Prints from the Gallery will be on view, as well as a display about Shakespeare.

Places are limited so early bookings are advised: RSVP to City of Westminster Archives Centre, 10 St Ann’s St,London, SW1P 2DE
Tel: 020 7641 5180
Email: archives@westminster.gov.uk

Lewis Walpole Library New Exhibition: “James Gillray’s Hogarthian Progresses”

“James Gillray’s Hogarthian Progresses”

Exhibition on view April 6 – September 16

The Lewis Walpole Library

154 Main Street, Farmington, CT 06032

Sequential narration in satiric prints is most famously associated with the “modern moral subjects” of William Hogarth (1697–1764): Harlot’s Progress (1732), A Rake’s Progress (1735), Marriage A-la-Mode (1745), and Industry and Idleness (1747) among others. HP_publicity-images_enews-lg-1Less well-known is the broad spectrum of legacy “progresses” produced by subsequent generations drawing both on Hogarth’s narrative strategies and his iconic motifs. James Gillray (1756–1815), celebrated for his innovative single-plate satires, was also among the most accomplished printmakers to adopt Hogarthian sequential narration even as he transformed it according to his unique vision. This exhibition presents a number of Gillray’s Hogarthian progresses alongside some selected prints by Hogarth himself.

Curated by Cynthia Roman, Curator of Prints, Drawings, and Paintings, The Lewis Walpole Library.

Exhibition open Wednesdays, 2-4:30 pm, and by appointment

Further information about the exhibition and associated programming

Keeping Sketchbooks: Talk and Book Launch, The House of Illustration, King’s Cross, London

Keeping Sketchbooks

14 Apr 2016, 7:00pm

2 Granary Square, King’s Cross London, N1C 4BH

Celebrate the importance of the sketchbook in this evening of illustrated talks as The House of Illustration launch Martin Ursell’s ‘Keeping Sketchbooks’

Sketchbooks are vital to the work of illustrators, artists, designers and even medical professionals. Come along for an evening of talks to celebrate the publication of Martin Ursell’s new book Keeping Sketchbooks.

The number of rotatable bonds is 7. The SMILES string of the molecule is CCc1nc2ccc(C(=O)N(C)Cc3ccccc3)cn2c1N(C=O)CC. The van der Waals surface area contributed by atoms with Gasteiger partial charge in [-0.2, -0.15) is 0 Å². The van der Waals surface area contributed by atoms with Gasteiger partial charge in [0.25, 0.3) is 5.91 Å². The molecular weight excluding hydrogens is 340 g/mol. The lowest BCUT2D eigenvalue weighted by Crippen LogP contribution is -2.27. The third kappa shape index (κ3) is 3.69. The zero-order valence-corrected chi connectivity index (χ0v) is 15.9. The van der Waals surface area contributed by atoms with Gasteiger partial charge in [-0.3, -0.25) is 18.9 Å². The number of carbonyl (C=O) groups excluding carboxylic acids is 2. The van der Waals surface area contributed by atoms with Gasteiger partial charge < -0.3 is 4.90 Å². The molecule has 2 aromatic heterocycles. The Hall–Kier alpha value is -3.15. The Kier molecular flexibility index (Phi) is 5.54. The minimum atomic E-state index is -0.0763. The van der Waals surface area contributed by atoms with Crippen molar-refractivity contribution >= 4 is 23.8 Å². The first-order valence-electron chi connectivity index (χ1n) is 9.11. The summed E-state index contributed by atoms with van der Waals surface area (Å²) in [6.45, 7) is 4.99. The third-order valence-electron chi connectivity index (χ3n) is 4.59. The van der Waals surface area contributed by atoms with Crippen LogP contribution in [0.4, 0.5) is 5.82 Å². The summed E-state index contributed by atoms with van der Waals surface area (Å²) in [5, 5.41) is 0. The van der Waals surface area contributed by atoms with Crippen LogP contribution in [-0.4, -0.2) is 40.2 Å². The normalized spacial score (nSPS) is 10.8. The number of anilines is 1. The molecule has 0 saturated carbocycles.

Hear from three of the book’s nineteen contributors. John Vernon Lord will share his spectacularly detailed and brilliant sketchbooks of doodles and jottings complied over fifty years. Phil Carter of Carter Wong studio gives us a rare opportunity to view his stunning reportage sketchbooks. And hand surgeon Donald Summat provides insight into his immaculate working sketchbooks complied during operations and consultations.

The book will be available in the shop for signing, and Martin Ursell is offering a free copy of his limited edition Zootime, featuring a selection from thirty years of zoo drawings to anyone buying the book.

To book tickets, go to the House of Illustration’s website: http://www.houseofillustration.org.uk/whats-on/current-future-events/keeping-sketchbooks

Jane Austen and the Godmersham Park Library: Senate House, London, 7 March, 5.30-7.00 pm

The first in a new season of Open University Book History Research Group seminars, “Travelling Books and Readers in the Long Eighteenth Century,” will be held at Senate House, London (room G35) on Monday 7 March 5.30-7.00 pm. Prof. Peter Sabor (McGill University) and Dr. Gillian Dow (University of Southampton) will be giving a joint presentation entitled “Jane Austen Alone in the Library: The Books at Godmersham Park.” Their paper reports on a project to locate and identify books from the library that were read by Austen herself, as well as other members of the wider Austen family.

See the seminar series page for more details: http://www.open.ac.uk/arts/research/book-history/research-seminar-series/travelling-books-and-readers-long-eighteenth-century.

All are welcome.